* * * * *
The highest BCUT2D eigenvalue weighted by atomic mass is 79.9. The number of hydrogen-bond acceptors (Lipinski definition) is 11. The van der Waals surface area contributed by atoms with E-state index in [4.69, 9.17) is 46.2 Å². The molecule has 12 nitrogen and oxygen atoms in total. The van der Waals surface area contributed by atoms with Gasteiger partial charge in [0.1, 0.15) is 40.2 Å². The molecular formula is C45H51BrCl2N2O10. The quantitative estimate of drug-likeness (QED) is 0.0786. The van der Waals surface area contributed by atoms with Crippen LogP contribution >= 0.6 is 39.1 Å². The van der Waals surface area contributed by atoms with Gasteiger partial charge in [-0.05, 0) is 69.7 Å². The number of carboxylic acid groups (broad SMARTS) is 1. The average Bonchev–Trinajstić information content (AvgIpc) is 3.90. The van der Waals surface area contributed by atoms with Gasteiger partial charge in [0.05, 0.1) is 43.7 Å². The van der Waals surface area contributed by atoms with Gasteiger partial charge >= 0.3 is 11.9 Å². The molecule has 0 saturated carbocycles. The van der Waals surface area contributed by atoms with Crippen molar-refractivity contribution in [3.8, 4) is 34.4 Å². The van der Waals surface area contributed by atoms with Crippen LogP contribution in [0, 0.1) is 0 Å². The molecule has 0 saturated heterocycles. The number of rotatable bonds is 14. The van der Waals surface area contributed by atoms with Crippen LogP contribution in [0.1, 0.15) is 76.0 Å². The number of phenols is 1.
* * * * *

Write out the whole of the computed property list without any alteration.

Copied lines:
The highest BCUT2D eigenvalue weighted by atomic mass is 79.9. The number of hydrogen-bond acceptors (Lipinski definition) is 11. The van der Waals surface area contributed by atoms with E-state index in [4.69, 9.17) is 46.2 Å². The molecule has 12 nitrogen and oxygen atoms in total. The van der Waals surface area contributed by atoms with Gasteiger partial charge in [0.1, 0.15) is 40.2 Å². The molecular formula is C45H51BrCl2N2O10. The quantitative estimate of drug-likeness (QED) is 0.0786. The van der Waals surface area contributed by atoms with Crippen LogP contribution >= 0.6 is 39.1 Å². The van der Waals surface area contributed by atoms with Gasteiger partial charge in [-0.05, 0) is 69.7 Å². The number of carboxylic acid groups (broad SMARTS) is 1. The average Bonchev–Trinajstić information content (AvgIpc) is 3.90. The van der Waals surface area contributed by atoms with Gasteiger partial charge in [0.05, 0.1) is 43.7 Å². The van der Waals surface area contributed by atoms with Gasteiger partial charge >= 0.3 is 11.9 Å². The molecule has 0 saturated carbocycles. The van der Waals surface area contributed by atoms with Crippen molar-refractivity contribution in [3.8, 4) is 34.4 Å². The van der Waals surface area contributed by atoms with Crippen LogP contribution in [0, 0.1) is 0 Å². The molecule has 0 saturated heterocycles. The number of rotatable bonds is 14. The van der Waals surface area contributed by atoms with Crippen LogP contribution in [0.1, 0.15) is 76.0 Å². The number of phenols is 1.